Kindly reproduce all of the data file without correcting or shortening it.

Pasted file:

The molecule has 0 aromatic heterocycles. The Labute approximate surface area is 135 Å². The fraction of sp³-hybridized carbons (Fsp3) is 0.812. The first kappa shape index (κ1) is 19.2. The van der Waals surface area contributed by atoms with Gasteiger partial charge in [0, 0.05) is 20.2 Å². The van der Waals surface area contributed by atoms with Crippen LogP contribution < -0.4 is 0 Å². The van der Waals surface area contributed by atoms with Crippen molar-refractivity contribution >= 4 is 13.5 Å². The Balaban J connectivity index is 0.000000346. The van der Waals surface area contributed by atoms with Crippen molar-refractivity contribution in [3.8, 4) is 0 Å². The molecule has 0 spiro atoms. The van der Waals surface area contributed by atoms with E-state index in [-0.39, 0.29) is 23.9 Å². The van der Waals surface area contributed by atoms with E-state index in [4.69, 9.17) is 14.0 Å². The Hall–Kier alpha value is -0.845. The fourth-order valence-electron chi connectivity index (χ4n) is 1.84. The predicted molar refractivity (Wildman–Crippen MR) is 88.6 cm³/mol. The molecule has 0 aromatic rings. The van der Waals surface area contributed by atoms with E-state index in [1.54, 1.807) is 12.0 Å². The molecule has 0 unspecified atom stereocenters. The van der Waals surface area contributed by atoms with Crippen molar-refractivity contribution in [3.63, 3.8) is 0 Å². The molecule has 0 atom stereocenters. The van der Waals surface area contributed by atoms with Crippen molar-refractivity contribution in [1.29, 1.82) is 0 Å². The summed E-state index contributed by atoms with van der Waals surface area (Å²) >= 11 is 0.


The molecule has 0 aromatic heterocycles. The Labute approximate surface area is 135 Å². The fraction of sp³-hybridized carbons (Fsp3) is 0.812. The first kappa shape index (κ1) is 19.2. The van der Waals surface area contributed by atoms with Gasteiger partial charge in [0, 0.05) is 20.2 Å². The van der Waals surface area contributed by atoms with Crippen LogP contribution < -0.4 is 0 Å². The van der Waals surface area contributed by atoms with Crippen molar-refractivity contribution >= 4 is 13.5 Å². The Balaban J connectivity index is 0.000000346. The van der Waals surface area contributed by atoms with Crippen molar-refractivity contribution in [3.8, 4) is 0 Å². The molecule has 0 spiro atoms. The van der Waals surface area contributed by atoms with E-state index in [-0.39, 0.29) is 23.9 Å². The van der Waals surface area contributed by atoms with E-state index in [4.69, 9.17) is 14.0 Å². The Hall–Kier alpha value is -0.845. The fourth-order valence-electron chi connectivity index (χ4n) is 1.84. The predicted molar refractivity (Wildman–Crippen MR) is 88.6 cm³/mol. The molecule has 0 aromatic rings. The van der Waals surface area contributed by atoms with E-state index in [1.54, 1.807) is 12.0 Å². The molecule has 0 unspecified atom stereocenters. The van der Waals surface area contributed by atoms with Crippen molar-refractivity contribution in [3.63, 3.8) is 0 Å². The molecule has 0 atom stereocenters. The van der Waals surface area contributed by atoms with Crippen molar-refractivity contribution in [1.29, 1.82) is 0 Å². The summed E-state index contributed by atoms with van der Waals surface area (Å²) >= 11 is 0.